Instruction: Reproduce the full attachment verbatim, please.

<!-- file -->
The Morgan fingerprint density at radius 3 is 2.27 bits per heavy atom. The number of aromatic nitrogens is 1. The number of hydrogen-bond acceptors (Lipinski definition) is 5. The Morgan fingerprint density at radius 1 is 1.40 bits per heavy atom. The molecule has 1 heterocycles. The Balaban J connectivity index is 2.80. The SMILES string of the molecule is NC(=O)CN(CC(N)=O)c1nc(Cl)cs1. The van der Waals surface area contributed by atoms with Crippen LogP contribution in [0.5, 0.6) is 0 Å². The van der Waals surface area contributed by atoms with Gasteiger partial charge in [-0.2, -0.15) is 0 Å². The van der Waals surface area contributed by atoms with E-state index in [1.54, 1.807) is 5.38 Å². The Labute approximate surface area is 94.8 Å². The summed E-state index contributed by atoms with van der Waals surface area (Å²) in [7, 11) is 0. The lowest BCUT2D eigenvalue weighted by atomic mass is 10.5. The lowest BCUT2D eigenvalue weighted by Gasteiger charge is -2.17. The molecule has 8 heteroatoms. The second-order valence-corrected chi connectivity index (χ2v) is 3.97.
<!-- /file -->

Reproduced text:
The Morgan fingerprint density at radius 3 is 2.27 bits per heavy atom. The number of aromatic nitrogens is 1. The number of hydrogen-bond acceptors (Lipinski definition) is 5. The Morgan fingerprint density at radius 1 is 1.40 bits per heavy atom. The molecule has 1 heterocycles. The Balaban J connectivity index is 2.80. The SMILES string of the molecule is NC(=O)CN(CC(N)=O)c1nc(Cl)cs1. The van der Waals surface area contributed by atoms with Crippen LogP contribution in [0.5, 0.6) is 0 Å². The van der Waals surface area contributed by atoms with Gasteiger partial charge in [-0.2, -0.15) is 0 Å². The van der Waals surface area contributed by atoms with E-state index in [1.54, 1.807) is 5.38 Å². The Labute approximate surface area is 94.8 Å². The summed E-state index contributed by atoms with van der Waals surface area (Å²) in [7, 11) is 0. The lowest BCUT2D eigenvalue weighted by atomic mass is 10.5. The lowest BCUT2D eigenvalue weighted by Gasteiger charge is -2.17. The molecule has 8 heteroatoms. The second-order valence-corrected chi connectivity index (χ2v) is 3.97.